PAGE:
The Minerals Management Service says its auditing and collection procedures are working. "We believe that the process we are using is appropriate and provides the income we are looking for," said Gary Strasburg, MMS spokesman. "We're engaged in a continuing effort to improve our auditing, but we have no indication that companies are paying lower royalties than they should."
Critics of the Bush administration's management of royalty payments have been looking for ways to circumvent the government and attack the energy companies directly. Some think they have found the right weapon in a federal statute, the False Claims Act, dating to the Civil War.
Under the law, anyone can file a civil suit known as a qui tam action, a Latin term that means the plaintiff is acting "on behalf of" the government. The procedure can be extremely costly for a defendant who is found to have cheated the federal government; the statute gives courts the right to assess damages three times the amount owed. The private litigant, in turn, gets a significant share of the damages.
One of the pioneers in these cases against energy companies is Grynberg, 81, the veteran oil man from this Denver suburb, who works out of a cluttered office overflowing with geological reports and mineral maps. He said he has earned tens of millions of dollars over the decades drilling for oil and gas -- and almost as much in lawsuits against energy companies, charging that they cheated him on royalty payments owed to his wells.
Grynberg and his team of lawyers have sued 73 energy and pipeline companies in a false claims action in Casper, Wyo., alleging underpayments in the tens of billions of dollars.
"I've been called a 'bounty hunter,' and that's probably a good description," Grynberg said. "I'm trying to get back billions of dollars that these big companies owe to the taxpayers. And when they pay up, I get a share of the money as a bounty." The federal government has declined Grynberg's request that it intervene on his side in the case.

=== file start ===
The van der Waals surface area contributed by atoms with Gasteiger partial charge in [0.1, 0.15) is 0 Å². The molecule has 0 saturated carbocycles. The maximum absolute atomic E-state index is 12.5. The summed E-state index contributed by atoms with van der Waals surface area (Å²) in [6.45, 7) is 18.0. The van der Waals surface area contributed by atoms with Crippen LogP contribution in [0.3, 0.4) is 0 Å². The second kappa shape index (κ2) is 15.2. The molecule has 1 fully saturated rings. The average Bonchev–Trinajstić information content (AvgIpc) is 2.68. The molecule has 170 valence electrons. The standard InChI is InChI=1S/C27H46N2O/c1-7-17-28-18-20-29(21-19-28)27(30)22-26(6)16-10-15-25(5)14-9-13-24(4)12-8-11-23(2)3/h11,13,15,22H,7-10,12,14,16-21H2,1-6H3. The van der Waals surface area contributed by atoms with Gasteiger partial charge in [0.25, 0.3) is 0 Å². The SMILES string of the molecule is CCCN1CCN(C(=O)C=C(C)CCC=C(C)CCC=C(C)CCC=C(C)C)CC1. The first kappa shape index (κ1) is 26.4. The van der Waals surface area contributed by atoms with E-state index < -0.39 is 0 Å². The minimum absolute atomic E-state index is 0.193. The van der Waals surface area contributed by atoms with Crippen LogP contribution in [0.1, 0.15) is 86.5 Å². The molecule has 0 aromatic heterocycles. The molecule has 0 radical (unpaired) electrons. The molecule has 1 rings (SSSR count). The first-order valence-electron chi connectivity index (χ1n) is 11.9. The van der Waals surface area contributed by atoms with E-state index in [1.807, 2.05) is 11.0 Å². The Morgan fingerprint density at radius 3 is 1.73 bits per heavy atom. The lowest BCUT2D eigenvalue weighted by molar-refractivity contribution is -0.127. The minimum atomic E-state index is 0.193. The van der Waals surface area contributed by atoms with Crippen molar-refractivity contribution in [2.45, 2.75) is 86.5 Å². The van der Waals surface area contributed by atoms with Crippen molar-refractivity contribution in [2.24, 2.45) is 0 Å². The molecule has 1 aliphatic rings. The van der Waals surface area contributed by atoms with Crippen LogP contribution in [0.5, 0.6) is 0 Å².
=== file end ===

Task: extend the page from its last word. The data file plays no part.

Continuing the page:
The 73 defendant companies sought to dismiss Grynberg's suit, arguing that there was no evidence to support the claim of underpayment. But a special master appointed by the federal court ruled last year that the cases against 35 of the companies should go to trial. U.S. District Judge William F. Downes, in Casper, said no trial date has been set.
Final action on the suit is probably years away, said Edward A. Dauer, one of Grynberg's lawyers. But the special master's order could be important, because it may induce the 35 defendants remaining in the case to settle; that is, to pay Grynberg to drop his legal action.
"The fact is, most False Claims Act cases settle out of court," noted James Moorman, president of the Washington-based False Claims Act Legal Center. "If it looks like a case is ready to go to trial, the defendants are so terrified of the triple-damage penalty they could face that they sit down and start talking settlement terms with the plaintiff."
To date, Moorman said, the biggest payments in false claims cases have involved medical or drug companies charged with Medicare or Medicaid fraud. But the potential judgment in a suit for underpayment of oil and gas royalties could dwarf them.
Grynberg is not the only figure in the Western oil patch using the triple-damage law to pursue energy companies. Several other plaintiffs, including former Interior Department auditors, are bringing separate false claims cases charging underpayment of mineral royalties.
And recently, the Council of Energy Resource Tribes held a day-long session to plot its attack on oil and gas companies.
"We are looking hard at that False Claims Act," Fragua said. "We can't depend on the Interior Department to collect the money we are rightfully owed. So we think it may be time to start fighting this in the courts."